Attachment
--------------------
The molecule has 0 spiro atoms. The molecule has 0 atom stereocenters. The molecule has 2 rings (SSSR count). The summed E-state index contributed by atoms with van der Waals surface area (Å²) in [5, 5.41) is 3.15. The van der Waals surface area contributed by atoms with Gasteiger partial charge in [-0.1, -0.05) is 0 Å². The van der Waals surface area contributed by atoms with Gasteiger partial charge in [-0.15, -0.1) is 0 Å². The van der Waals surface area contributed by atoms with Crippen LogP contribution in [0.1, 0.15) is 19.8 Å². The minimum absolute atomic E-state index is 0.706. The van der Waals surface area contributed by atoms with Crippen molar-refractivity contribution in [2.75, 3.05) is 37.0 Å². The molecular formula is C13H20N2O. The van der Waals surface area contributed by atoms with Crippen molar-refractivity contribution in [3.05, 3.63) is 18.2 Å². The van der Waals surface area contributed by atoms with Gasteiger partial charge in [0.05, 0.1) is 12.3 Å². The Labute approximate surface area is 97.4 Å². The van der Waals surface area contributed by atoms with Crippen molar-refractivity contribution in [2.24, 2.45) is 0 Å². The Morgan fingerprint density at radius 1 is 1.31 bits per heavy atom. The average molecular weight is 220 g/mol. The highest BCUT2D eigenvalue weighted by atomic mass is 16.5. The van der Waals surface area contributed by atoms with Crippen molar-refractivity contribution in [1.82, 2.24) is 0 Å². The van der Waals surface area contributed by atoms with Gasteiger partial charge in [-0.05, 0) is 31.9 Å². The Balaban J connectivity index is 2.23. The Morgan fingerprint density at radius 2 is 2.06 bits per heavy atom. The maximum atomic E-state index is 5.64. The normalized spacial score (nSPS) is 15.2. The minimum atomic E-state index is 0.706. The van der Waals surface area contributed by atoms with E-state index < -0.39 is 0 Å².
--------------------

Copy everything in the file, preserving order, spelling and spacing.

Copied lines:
The molecule has 0 spiro atoms. The molecule has 0 atom stereocenters. The molecule has 2 rings (SSSR count). The summed E-state index contributed by atoms with van der Waals surface area (Å²) in [5, 5.41) is 3.15. The van der Waals surface area contributed by atoms with Gasteiger partial charge in [-0.1, -0.05) is 0 Å². The van der Waals surface area contributed by atoms with Gasteiger partial charge in [-0.15, -0.1) is 0 Å². The van der Waals surface area contributed by atoms with Crippen LogP contribution in [0.1, 0.15) is 19.8 Å². The minimum absolute atomic E-state index is 0.706. The van der Waals surface area contributed by atoms with Crippen molar-refractivity contribution in [2.75, 3.05) is 37.0 Å². The molecular formula is C13H20N2O. The van der Waals surface area contributed by atoms with Crippen molar-refractivity contribution in [3.05, 3.63) is 18.2 Å². The van der Waals surface area contributed by atoms with Gasteiger partial charge in [0.05, 0.1) is 12.3 Å². The Labute approximate surface area is 97.4 Å². The van der Waals surface area contributed by atoms with Crippen molar-refractivity contribution in [2.24, 2.45) is 0 Å². The Morgan fingerprint density at radius 1 is 1.31 bits per heavy atom. The average molecular weight is 220 g/mol. The highest BCUT2D eigenvalue weighted by atomic mass is 16.5. The van der Waals surface area contributed by atoms with Crippen molar-refractivity contribution in [1.82, 2.24) is 0 Å². The van der Waals surface area contributed by atoms with Gasteiger partial charge in [-0.05, 0) is 31.9 Å². The Balaban J connectivity index is 2.23. The Morgan fingerprint density at radius 2 is 2.06 bits per heavy atom. The maximum atomic E-state index is 5.64. The normalized spacial score (nSPS) is 15.2. The minimum atomic E-state index is 0.706. The van der Waals surface area contributed by atoms with E-state index < -0.39 is 0 Å².